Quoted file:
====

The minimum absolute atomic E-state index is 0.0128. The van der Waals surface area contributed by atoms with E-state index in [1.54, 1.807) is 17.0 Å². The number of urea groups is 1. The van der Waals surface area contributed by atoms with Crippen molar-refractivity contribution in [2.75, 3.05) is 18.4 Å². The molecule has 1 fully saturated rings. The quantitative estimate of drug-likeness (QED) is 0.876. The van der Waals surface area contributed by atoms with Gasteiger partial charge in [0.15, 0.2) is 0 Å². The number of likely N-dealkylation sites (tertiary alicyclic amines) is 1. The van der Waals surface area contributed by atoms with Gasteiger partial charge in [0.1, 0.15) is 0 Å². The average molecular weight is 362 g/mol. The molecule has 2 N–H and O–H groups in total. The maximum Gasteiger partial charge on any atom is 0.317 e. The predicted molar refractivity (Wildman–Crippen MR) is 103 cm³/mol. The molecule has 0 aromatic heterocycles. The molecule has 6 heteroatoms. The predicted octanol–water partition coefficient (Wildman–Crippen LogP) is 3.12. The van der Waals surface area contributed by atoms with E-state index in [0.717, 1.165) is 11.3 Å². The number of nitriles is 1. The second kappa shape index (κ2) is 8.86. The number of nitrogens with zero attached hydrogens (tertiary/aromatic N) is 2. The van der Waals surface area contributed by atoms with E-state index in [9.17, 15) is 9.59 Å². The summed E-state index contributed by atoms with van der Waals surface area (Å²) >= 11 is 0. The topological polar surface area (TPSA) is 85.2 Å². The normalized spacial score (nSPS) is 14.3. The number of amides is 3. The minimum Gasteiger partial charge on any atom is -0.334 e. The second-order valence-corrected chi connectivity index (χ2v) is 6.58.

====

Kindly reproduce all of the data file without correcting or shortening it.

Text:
The minimum absolute atomic E-state index is 0.0128. The van der Waals surface area contributed by atoms with E-state index in [1.54, 1.807) is 17.0 Å². The number of urea groups is 1. The van der Waals surface area contributed by atoms with Crippen molar-refractivity contribution in [2.75, 3.05) is 18.4 Å². The molecule has 1 fully saturated rings. The quantitative estimate of drug-likeness (QED) is 0.876. The van der Waals surface area contributed by atoms with Gasteiger partial charge in [0.15, 0.2) is 0 Å². The number of likely N-dealkylation sites (tertiary alicyclic amines) is 1. The van der Waals surface area contributed by atoms with Gasteiger partial charge in [0.1, 0.15) is 0 Å². The average molecular weight is 362 g/mol. The molecule has 2 N–H and O–H groups in total. The maximum Gasteiger partial charge on any atom is 0.317 e. The predicted molar refractivity (Wildman–Crippen MR) is 103 cm³/mol. The molecule has 0 aromatic heterocycles. The molecule has 6 heteroatoms. The predicted octanol–water partition coefficient (Wildman–Crippen LogP) is 3.12. The van der Waals surface area contributed by atoms with E-state index in [0.717, 1.165) is 11.3 Å². The number of nitriles is 1. The second kappa shape index (κ2) is 8.86. The number of nitrogens with zero attached hydrogens (tertiary/aromatic N) is 2. The van der Waals surface area contributed by atoms with E-state index in [9.17, 15) is 9.59 Å². The summed E-state index contributed by atoms with van der Waals surface area (Å²) >= 11 is 0. The topological polar surface area (TPSA) is 85.2 Å². The normalized spacial score (nSPS) is 14.3. The number of amides is 3. The minimum Gasteiger partial charge on any atom is -0.334 e. The second-order valence-corrected chi connectivity index (χ2v) is 6.58.